Tuesday, December 28, 2010

65 Ellen Street - Firehall No.1

© 2010, Christian Cassidy
Fire Hall No. One
Place: Winnipeg Fire Paramedic Station No. 1
Address: 65 Ellen Street (Map)
Architects: John Whitecross, Fred Trimble (City of Winnipeg)
Contractor: G. A. Baert Construction
Cost: $350,000
Opened: November 24, 1965

Fire Hall No. One ca. 1925 (source)

In October 1963, Winnipeg ratepayers voted in favour of a $790,000 debenture to acquire land and build a new central fire hall. It would be the city's fifth "Fire Hall Number One".

The existing central fire hall at Albert Street and Bannatyne Avenue opened in 1899 and the days of horse drawn fire engines. As the city grew up around it, reaching fires in the central business district now centred around Portage Avenue was becoming increasingly time consuming.

The building was overcrowded with equipment and men and was also beginning to crumble.

Former Fire Chief Dunett commented at the time that it was "... the most depressing place I've ever been in". (WFP, January 15, 1965).

Sketch of new hall, Winnipeg Free Press, Jan. 15, 1965

Initially, the fire department wanted a site in the central business district of downtown, but the costs were prohibitive as the building was itself was expected to cost around $350,000 which left just $440,000 for land acquisition.

Instead, this site between Ellen and Dagmar Streets north o
f Notre Dame Avenue was chosen as it only required the demolition of eleven houses and two businesses and offered easy access to Portage Avenue.

This was the era when the city still had architects on the payroll and turned in-house to John Whitecross and Fred Trimblle to design the building. (Whitecross had recently designed the West End library branch on Ellice.)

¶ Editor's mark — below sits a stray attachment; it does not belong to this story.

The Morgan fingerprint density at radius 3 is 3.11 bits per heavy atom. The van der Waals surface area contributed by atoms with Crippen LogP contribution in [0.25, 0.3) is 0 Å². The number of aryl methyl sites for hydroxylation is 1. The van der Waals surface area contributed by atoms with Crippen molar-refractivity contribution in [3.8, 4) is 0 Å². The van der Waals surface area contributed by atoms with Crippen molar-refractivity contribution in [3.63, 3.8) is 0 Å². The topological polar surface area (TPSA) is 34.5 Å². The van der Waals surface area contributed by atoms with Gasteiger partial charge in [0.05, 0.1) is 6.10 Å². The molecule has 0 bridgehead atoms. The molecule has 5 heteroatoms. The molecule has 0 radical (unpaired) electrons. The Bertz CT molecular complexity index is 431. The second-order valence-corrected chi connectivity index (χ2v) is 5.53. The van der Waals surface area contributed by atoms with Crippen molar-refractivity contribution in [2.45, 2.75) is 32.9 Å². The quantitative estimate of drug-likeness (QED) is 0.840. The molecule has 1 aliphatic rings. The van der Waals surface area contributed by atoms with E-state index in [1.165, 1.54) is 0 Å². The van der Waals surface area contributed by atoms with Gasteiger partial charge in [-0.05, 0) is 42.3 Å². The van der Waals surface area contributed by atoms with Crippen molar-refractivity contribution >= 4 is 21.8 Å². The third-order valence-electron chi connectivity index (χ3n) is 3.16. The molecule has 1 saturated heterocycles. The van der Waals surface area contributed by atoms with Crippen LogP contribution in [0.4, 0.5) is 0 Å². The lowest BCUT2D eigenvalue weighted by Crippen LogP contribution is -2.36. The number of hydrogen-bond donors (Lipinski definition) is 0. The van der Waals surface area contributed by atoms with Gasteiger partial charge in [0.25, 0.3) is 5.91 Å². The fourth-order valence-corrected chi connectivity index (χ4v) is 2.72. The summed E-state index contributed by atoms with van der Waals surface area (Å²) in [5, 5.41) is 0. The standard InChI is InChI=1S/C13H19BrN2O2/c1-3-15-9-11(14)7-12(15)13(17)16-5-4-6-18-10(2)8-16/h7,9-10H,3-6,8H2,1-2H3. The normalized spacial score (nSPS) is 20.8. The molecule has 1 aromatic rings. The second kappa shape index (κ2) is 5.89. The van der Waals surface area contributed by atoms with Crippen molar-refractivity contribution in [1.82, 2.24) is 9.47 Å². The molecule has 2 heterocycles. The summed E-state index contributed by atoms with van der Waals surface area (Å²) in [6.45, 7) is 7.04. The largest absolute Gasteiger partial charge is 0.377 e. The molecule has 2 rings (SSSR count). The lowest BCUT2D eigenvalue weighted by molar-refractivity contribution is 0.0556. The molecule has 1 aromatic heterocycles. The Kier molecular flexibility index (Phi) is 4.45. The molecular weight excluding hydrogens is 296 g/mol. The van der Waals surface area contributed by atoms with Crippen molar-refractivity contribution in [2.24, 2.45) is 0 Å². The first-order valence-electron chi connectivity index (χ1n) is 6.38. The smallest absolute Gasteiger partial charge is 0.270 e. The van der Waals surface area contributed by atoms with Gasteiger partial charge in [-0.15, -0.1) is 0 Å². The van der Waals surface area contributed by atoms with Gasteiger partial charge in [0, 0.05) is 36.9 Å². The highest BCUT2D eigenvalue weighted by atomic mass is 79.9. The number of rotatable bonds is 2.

Once the necessary expropriation and demolition work was completed, tenders were let for the new, single storey building with basement. Sixteen firms bid to build it, but it was G. A. Baert Construction that had the lowest bid of

Fire Hall No. One

Construction got underway with the spring thaw. On August 6, 1965, construction was half complete and the building's cornerstone was laid by Mayor Steven Juba and Fire Chief Cecil Leckie.

At 2:19 pm on Wednesday, November 24, 1965 the new fire hall went into service after an opening ceremony presided over by Mayor Steven Juba and other civic officials
The 16,000 square foot main floor consists of eight vehicle bays, a dormitory, officers' room, recreation facility and dining room. The basement contains storage and mechanical rooms. In all, it could accommodate as many as 120 fire fighters.

As soon as the new hall was opened, the old hall was torn down.

While council debated about what to do with the land complaints from residents and neighbouring businesses about the unsightliness of the vacant lot promoted the city to spend $11,000 to install curbs and sod to create a temporary park.

Site of former Fire Hall No. One (source)

That temporary park remained and by the late 1970s would become known as Old Market Square.


  1. Interesting post. This must have been one of the last buildings to go up with the pre-Unicity coat of arms in it. (Or one of the last buildings to go up in Winnipeg with a coat of arms on it, period!)

    It's a pity that the old fire hall couldn't have been preserved, but those were the times, I suppose...

  2. That is the Travellers Building in the background of the photo captioned “ca. 1925.”